Next, an article by an author who has obviously read the recent articles on trends in Swiss hiking and thinks that there is a valuable idea there for a country in a recession.

Lastly, a really funny video clip sent by a friend. (Be warned--there is a printed profanity in the video and also a mumbled one. )

Sunday Update: Here's another entry in the strange news category--an article on mercy killing of poisonous toads in the land down under.

What's the best news story you've seen lately???

Friday, March 27, 2009

The Adventurer in Me

Do you know what? I love adventures.

I didn't always understand this about myself. Most of the time I live a pretty unexciting life. I stay home, homeschool my kids, spend as little time as possible cleaning, hope I have time for a little sewing or scrapbooking or frame making or blogging. I'm very happy to be home.

On the other hand, I've always enjoyed traveling. BT (before triplets) the 3 older kids and I used to travel a lot. We'd go visit my parents, our cousins in Atlanta, our friends in Charleston, and my sisters in Utah.


Edisto Island, SC---- Cypress Gardens near Charleston, SC (our favorite place to look for alligators from a boat)---- excitement about late spring snow in Park City, UT.

When things started getting easier with the triplets one of the first things I was determined to reclaim about my old life was the traveling with just the kids. (I should explain here. My goal in traveling without Russ was not to be able to get away from him--just to be able to travel without being limited by his available vacation days.) First we took a day trip to the beach, and it went well.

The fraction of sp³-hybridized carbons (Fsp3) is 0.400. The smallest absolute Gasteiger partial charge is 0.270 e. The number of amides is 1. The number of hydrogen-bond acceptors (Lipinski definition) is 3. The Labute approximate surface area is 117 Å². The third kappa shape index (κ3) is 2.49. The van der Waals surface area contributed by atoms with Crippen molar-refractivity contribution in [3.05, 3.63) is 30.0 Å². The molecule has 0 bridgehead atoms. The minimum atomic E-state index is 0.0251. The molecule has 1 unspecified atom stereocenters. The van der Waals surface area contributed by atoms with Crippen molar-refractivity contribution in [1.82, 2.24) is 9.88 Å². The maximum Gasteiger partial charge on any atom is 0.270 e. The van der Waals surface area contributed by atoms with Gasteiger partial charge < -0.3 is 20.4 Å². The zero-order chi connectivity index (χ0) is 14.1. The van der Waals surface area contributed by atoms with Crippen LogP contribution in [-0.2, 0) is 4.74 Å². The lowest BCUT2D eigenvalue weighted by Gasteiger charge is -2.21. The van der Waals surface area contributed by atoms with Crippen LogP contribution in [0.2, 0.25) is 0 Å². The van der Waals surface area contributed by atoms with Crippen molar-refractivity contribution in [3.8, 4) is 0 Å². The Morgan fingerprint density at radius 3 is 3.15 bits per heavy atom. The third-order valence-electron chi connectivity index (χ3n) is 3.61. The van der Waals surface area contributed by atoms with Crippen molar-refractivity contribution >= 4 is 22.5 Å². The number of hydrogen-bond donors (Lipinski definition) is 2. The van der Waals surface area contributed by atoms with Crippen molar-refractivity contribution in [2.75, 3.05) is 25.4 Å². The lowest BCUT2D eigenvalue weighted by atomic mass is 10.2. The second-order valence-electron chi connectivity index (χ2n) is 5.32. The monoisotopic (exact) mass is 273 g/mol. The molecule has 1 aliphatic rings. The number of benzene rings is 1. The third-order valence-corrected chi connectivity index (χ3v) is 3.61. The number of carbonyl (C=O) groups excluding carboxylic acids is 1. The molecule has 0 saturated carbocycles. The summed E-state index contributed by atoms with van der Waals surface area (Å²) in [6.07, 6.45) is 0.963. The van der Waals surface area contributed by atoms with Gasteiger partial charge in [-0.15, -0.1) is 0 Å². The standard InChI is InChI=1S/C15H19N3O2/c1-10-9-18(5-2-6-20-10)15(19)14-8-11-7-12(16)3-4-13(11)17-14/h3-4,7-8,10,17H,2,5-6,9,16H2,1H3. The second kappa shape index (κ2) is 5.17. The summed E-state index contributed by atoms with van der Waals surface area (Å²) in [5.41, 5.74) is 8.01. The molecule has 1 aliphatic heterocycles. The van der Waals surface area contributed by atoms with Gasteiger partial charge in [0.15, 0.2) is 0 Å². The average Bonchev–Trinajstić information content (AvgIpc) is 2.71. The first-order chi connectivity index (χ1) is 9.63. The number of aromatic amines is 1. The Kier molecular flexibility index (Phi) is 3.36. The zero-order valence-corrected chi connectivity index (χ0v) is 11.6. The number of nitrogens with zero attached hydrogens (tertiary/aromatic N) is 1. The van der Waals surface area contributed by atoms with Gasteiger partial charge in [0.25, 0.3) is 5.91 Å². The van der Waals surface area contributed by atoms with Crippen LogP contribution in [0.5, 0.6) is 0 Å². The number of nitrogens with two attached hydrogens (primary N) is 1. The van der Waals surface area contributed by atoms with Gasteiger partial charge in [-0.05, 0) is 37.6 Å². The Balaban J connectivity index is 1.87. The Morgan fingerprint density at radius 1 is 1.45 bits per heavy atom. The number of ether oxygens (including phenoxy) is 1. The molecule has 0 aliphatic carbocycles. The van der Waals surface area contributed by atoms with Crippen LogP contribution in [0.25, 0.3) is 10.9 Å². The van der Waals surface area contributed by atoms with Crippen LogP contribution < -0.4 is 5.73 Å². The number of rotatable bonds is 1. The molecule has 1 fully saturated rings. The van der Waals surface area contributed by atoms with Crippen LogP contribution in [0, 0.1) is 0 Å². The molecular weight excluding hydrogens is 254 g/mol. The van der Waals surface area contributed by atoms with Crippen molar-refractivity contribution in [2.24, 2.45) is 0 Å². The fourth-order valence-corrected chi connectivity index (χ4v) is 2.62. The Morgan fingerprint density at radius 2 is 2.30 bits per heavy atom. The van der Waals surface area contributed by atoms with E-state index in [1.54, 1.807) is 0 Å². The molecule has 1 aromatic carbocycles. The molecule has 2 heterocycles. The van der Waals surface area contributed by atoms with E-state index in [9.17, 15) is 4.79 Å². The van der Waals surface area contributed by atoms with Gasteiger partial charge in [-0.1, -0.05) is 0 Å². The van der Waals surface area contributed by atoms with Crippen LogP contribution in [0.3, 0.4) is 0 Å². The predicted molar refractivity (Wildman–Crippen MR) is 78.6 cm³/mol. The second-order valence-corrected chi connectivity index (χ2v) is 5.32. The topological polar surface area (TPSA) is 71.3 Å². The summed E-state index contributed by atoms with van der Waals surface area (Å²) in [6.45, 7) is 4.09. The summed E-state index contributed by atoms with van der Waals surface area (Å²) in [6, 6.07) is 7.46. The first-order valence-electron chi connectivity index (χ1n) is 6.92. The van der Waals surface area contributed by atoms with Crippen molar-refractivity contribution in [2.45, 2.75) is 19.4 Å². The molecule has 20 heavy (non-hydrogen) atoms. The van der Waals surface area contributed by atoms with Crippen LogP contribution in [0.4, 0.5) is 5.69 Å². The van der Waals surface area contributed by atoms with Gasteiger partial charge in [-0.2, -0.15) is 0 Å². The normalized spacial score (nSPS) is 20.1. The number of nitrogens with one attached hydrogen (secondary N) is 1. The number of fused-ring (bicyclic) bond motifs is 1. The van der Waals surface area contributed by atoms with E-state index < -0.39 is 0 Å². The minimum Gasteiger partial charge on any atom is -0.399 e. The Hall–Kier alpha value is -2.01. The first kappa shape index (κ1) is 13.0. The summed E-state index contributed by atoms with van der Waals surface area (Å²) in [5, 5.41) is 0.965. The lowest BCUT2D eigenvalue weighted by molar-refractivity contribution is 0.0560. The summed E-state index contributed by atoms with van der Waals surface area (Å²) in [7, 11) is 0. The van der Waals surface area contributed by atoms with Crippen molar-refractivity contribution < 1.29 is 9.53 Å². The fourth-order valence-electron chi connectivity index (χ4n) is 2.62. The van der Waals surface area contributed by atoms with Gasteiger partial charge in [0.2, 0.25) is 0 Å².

A day trip to Surf City, NC. The kids' favorite thing about day trips to the beach is that they start with a quick stop at the grocery store where I buy lots of car treats and snacks for the beach that we wouldn't normally get.

Then we went to Atlanta for several days, and we all survived that.

Playing in the Chattahoochee River with cousin Sarah and Uncle Larry.

The final part of my plan to reclaim my life was a trip to Utah. But not just any trip to Utah. My plan was that with Cindy Lynn's help, the kids and I would drive to Utah (about 2500 miles) without Russ. I figured if we could manage that then we were ready for anything, even with triplets!

Behind the Nauvoo temple right before going to see the new Nauvoo pageant.

The trip to Utah was really a fantastic experience--so much so that we decided to do it again the next year.

But I still don't think I realized how much I enjoy adventure.

And then we took our trip to Hawaii in 2005. It was then that a new facet of my personality emerged. We like to call her "Julie, the Cruise Director."



Who knew I would like planning a vacation so much--but I really did. I read all of the relevant books, spent time on an internet message board finding out what activities were worth it and which were a waste of precious vacation time. We had a great trip filled with lots of fun.

For a couple of weeks after of the trip we discussed and analyzed what things had worked well (carry protein around for Cindy) and what things we would have done differently. (carry still more protein for Cindy!) It was interesting to realize how I felt about the different parts of the trip after all of the dust had settled. Sure, there were parts I would have done differently. I had never planned a big trip like that before, and I learned a lot.

What I ended up realizing was that I loved the adventure of it all. I loved going to new places, seeing exciting things, being surprised and amazed. When we went to Hawaii in 1998 with Russ's family, my most wonderful sister in law said that she just wanted to relax and sit on the beach for the week. I knew I didn't want to sit on the beach, but I assumed that was because I had never been to Hawaii before and she'd been there 3 or 4 times already. But the recent trip to Maui was my 2nd to Maui and my 4th to Hawaii, and I still didn't want to sit on the beach much. I wanted to snorkel, and hike, and go to interesting places to see interesting things. And then I wanted to do it all again the next day.